In honor of the recent DVD release of the classic anthology series Thriller, the duo of Peter Enfantino and John Scoleri have launched the A Thriller A Day blogspot to review each and every episode of the show. Along with the reviews, they've had some of the talent involved in the DVD release stop by to talk about all things Thriller.
One of those guests is writer/producer Alan Brennert who shares audio commentary duties with writer David J. Schow on the Robert Bloch adaptation, "Yours Truly, Jack the Ripper." A full time novelist these days, Brennert's past credentials include his work on the '80s revival of The Twilight Zone and the '90s The Outer Limits. But Brennert's biggest claim to fame - at least to me - is that he contributed to the short-lived horror anthology Darkroom (penning one of the best installments - the series' opening story "Closed Circuit").
For those unfamiliar with the show, Darkroom ran on ABC on Friday nights from late fall of 1981 to early winter of 1982 with James Coburn as the show's Rod Serling-esque host and lasted a scant seven episodes before cancellation. Unfortunately, despite the impressive talent that was involved - actors like Billy Crystal, Ronny Cox, Helen Hunt, Rue McLanahan, and David Carradine, directors like Rick Rosenthal (Halloween II) and Paul Lynch (Prom Night) and writers like Robert Bloch and William F. Nolan - Darkroom has never been given any kind of a home video release. But during Brennert's swing by A Thriller A Day, he casually mentioned this piece of information:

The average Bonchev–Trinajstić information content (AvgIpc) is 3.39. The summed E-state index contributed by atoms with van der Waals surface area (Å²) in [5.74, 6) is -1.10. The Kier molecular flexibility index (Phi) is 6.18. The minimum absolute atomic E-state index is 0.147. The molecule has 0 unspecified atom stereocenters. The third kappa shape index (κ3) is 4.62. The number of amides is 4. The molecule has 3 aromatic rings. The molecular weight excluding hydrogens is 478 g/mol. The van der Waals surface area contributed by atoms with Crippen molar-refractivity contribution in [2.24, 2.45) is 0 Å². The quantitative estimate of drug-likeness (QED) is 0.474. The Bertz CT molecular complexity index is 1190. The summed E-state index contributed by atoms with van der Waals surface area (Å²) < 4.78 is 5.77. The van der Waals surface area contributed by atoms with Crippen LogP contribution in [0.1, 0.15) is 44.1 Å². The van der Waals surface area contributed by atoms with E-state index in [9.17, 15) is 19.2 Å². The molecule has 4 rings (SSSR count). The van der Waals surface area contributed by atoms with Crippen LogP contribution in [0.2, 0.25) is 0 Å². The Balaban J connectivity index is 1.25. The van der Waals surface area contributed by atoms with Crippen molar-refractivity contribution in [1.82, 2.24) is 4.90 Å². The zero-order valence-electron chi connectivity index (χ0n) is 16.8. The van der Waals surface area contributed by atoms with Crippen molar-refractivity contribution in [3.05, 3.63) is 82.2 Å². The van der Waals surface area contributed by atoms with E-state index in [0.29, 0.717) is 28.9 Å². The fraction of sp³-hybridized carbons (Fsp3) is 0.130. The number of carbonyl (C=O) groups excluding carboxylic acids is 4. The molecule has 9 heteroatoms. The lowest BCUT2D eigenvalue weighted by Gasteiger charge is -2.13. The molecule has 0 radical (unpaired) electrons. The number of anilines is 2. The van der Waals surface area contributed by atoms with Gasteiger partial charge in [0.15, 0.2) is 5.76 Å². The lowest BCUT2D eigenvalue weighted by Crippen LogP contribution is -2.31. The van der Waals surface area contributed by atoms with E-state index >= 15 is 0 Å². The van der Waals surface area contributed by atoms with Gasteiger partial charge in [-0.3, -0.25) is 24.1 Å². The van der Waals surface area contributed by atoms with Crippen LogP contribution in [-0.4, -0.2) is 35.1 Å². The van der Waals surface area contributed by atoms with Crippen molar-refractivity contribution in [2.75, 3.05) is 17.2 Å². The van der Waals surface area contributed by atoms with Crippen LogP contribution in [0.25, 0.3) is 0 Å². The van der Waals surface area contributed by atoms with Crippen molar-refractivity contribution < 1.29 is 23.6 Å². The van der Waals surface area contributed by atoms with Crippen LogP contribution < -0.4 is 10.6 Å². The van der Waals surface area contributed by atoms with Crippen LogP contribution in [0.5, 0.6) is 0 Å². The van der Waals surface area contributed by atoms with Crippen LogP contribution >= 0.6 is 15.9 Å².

"By the way, after all these years Darkroom has just been released on DVD in Australia, the only video release of any kind it's ever had."
I was floored to read this and a quick check revealed that, indeed, an Australian home video company called Madman has given Darkroom a Region 4 release. While it doesn't appear that any plans are afoot to release the series elsewhere yet, the fact that it's finally been given a release somewhere makes me believe that sooner or later, it'll be issued on R1. The thought of Darkroom on DVD has always seemed like a pipe dream to me so I'm ecstatic to find that a US release isn't that far-fetched anymore.
Darkroom wasn't the cream of the TV horror crop but it was a fun show that deserves more appreciation. Even if it wasn't of the same caliber as '60s classics like Thriller or The Twilight Zone, it was the closest thing to them that the early '80s offered, serving up eerie tales that have stuck with Gen-Xers for decades - which is especially impressive given how seldom its brief run of episodes have been re-aired since their original broadcast. For the short few weeks it was on, I couldn't wait to see what developed in the Darkroom. Of course, back when the inimitable Ernie Anderson was doing the voice-overs on ABC's promos, as in the clip below, it was always easy to think you were in for something special: